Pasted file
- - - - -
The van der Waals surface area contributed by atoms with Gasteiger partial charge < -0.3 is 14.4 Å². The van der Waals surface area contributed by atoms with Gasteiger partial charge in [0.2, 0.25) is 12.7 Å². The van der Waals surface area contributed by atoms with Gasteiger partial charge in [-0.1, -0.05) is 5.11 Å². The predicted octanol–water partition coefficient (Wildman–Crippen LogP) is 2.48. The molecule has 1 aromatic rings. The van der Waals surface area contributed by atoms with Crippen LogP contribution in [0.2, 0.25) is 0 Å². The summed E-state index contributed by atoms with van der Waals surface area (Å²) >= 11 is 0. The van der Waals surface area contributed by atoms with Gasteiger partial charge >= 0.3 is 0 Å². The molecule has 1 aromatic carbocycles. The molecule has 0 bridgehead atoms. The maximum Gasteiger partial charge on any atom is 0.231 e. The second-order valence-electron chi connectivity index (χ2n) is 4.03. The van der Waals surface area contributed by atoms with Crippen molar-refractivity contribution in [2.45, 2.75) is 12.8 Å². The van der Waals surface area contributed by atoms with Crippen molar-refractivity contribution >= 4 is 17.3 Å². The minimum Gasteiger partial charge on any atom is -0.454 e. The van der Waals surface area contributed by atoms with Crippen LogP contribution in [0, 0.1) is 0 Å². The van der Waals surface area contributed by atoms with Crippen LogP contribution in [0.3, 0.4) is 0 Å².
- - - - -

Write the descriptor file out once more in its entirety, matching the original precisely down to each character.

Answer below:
The van der Waals surface area contributed by atoms with Gasteiger partial charge < -0.3 is 14.4 Å². The van der Waals surface area contributed by atoms with Gasteiger partial charge in [0.2, 0.25) is 12.7 Å². The van der Waals surface area contributed by atoms with Gasteiger partial charge in [-0.1, -0.05) is 5.11 Å². The predicted octanol–water partition coefficient (Wildman–Crippen LogP) is 2.48. The molecule has 1 aromatic rings. The van der Waals surface area contributed by atoms with Crippen LogP contribution in [0.2, 0.25) is 0 Å². The summed E-state index contributed by atoms with van der Waals surface area (Å²) >= 11 is 0. The van der Waals surface area contributed by atoms with Gasteiger partial charge >= 0.3 is 0 Å². The molecule has 1 aromatic carbocycles. The molecule has 0 bridgehead atoms. The maximum Gasteiger partial charge on any atom is 0.231 e. The second-order valence-electron chi connectivity index (χ2n) is 4.03. The van der Waals surface area contributed by atoms with Crippen molar-refractivity contribution in [2.45, 2.75) is 12.8 Å². The van der Waals surface area contributed by atoms with Crippen molar-refractivity contribution >= 4 is 17.3 Å². The minimum Gasteiger partial charge on any atom is -0.454 e. The van der Waals surface area contributed by atoms with Crippen LogP contribution in [0, 0.1) is 0 Å². The van der Waals surface area contributed by atoms with Crippen LogP contribution in [0.3, 0.4) is 0 Å².